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Re: Modify the Object

by Athanasius (Chancellor)
on Oct 02, 2012 at 13:02 UTC ( #996856=note: print w/replies, xml ) Need Help??


in reply to Modify the Object

Can some one tell how to change the values of object?

The usual way is to provide an accessor method in the First package:

sub access_A { my ($self, $new_a) = @_; $self->{A} = $new_a if defined $new_a; return $self->{A}; }

Then you can call this method in the main program as follows:

my $obj = new First('A' => 'red', 'B' => 'green'); print "Here, A's colour is ", $obj->access_A(), "\n"; $obj->access_A('yellow'); $obj->teller();

which will output:

Here, A's colour is red $VAR1 = bless( { 'A' => 'yellow', 'B' => 'green' }, 'First' );

By the way, in the definition of sub teller there should not be any parentheses after the method name. The parentheses create a prototype, saying that the sub takes no arguments — which is unnecessary, and, in this case, incorrect.

Hope that helps,

Update: Added defined to the test in sub access_A, to solve the problem identified by tobyink, below.

Athanasius <°(((><contra mundum

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Re^2: Modify the Object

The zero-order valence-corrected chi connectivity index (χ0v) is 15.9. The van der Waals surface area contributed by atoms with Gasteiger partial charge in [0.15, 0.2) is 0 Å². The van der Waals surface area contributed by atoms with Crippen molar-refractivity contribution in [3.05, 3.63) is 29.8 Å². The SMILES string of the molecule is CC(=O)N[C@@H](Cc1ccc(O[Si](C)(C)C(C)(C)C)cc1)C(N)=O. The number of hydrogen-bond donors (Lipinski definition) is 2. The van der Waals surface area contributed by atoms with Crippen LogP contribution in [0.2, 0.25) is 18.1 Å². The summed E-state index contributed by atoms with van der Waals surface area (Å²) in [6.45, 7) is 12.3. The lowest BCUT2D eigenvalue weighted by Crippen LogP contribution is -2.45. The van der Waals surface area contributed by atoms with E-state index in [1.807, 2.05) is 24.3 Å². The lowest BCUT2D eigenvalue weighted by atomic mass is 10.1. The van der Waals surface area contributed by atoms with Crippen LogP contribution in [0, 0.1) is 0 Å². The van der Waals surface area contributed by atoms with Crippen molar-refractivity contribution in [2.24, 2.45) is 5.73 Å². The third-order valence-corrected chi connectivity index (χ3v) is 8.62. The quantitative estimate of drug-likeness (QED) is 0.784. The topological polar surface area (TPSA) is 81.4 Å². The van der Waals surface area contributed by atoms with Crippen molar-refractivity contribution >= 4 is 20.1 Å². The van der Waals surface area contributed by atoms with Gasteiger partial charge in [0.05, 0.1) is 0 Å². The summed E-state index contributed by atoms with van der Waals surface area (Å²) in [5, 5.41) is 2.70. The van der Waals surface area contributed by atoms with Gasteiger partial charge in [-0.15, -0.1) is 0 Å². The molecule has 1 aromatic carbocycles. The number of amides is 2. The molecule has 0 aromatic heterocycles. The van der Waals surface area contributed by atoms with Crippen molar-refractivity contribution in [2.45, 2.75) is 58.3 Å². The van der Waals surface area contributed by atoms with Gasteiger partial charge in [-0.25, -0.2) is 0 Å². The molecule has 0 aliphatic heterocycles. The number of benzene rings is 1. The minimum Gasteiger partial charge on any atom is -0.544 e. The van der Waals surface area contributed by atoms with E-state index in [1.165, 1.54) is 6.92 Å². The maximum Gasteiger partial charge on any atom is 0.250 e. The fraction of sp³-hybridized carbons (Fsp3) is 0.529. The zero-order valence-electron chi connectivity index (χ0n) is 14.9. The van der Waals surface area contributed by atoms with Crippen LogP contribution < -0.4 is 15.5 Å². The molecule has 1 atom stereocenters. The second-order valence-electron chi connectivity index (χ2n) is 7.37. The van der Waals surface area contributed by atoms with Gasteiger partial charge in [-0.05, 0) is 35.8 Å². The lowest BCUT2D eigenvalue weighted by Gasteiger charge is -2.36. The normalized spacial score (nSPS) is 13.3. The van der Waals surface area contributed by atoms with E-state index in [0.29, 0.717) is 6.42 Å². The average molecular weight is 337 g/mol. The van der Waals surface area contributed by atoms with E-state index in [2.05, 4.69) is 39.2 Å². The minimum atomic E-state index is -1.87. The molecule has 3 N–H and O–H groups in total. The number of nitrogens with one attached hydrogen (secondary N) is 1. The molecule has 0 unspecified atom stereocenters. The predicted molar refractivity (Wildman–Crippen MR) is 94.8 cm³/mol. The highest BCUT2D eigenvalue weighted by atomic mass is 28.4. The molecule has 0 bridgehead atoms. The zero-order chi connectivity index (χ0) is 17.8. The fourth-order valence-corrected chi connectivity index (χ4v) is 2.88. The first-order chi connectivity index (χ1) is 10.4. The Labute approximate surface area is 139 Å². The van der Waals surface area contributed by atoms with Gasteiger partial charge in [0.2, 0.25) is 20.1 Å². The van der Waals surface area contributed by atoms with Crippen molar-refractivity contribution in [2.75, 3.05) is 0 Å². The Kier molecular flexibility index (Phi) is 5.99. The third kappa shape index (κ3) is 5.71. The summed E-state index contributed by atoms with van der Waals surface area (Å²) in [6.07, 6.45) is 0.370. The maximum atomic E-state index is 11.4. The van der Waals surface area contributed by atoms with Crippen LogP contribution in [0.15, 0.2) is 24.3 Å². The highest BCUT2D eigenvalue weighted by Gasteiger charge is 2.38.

by tobyink (Abbot) on Oct 02, 2012 at 16:02 UTC

    Your example accessor has a problem:

    package Local::Class; sub new { my $class = shift; bless +{ A=>'default' }; } sub access_A { my ($self, $new_a) = @_; $self->{A} = $new_a if $new_a; return $self->{A}; } package main; use 5.010; my $obj = Local::Class->new; $obj->access_A(1); say $obj->access_A; # says 1 $obj->access_A(2); say $obj->access_A; # says 2 $obj->access_A(0); say $obj->access_A; # says 2 !!!

    A better way of writing that accessor would have been:

    sub access_A { my $self = shift; $self->{A} = shift if @_; return $self->{A}; }

    (Or even better, use Moose so that you don't need to worry about writing accessors.)

    perl -E'sub Monkey::do{say$_,for@_,do{($monkey=[caller(0)]->[3])=~s{::}{ }and$monkey}}"Monkey say"->Monkey::do'
Re^2: Modify the Object
by Your Mother (Chancellor) on Oct 02, 2012 at 17:06 UTC

    Your amendment is fine but I prefer the idiom tobyink showed. It's terse and lends itself to simple flow validation–

    # use Carp; sub access_A { my $self = shift; $self->{A} = shift if @_; croak "Too many arguments to access_A" if @_; $self->{A}; }

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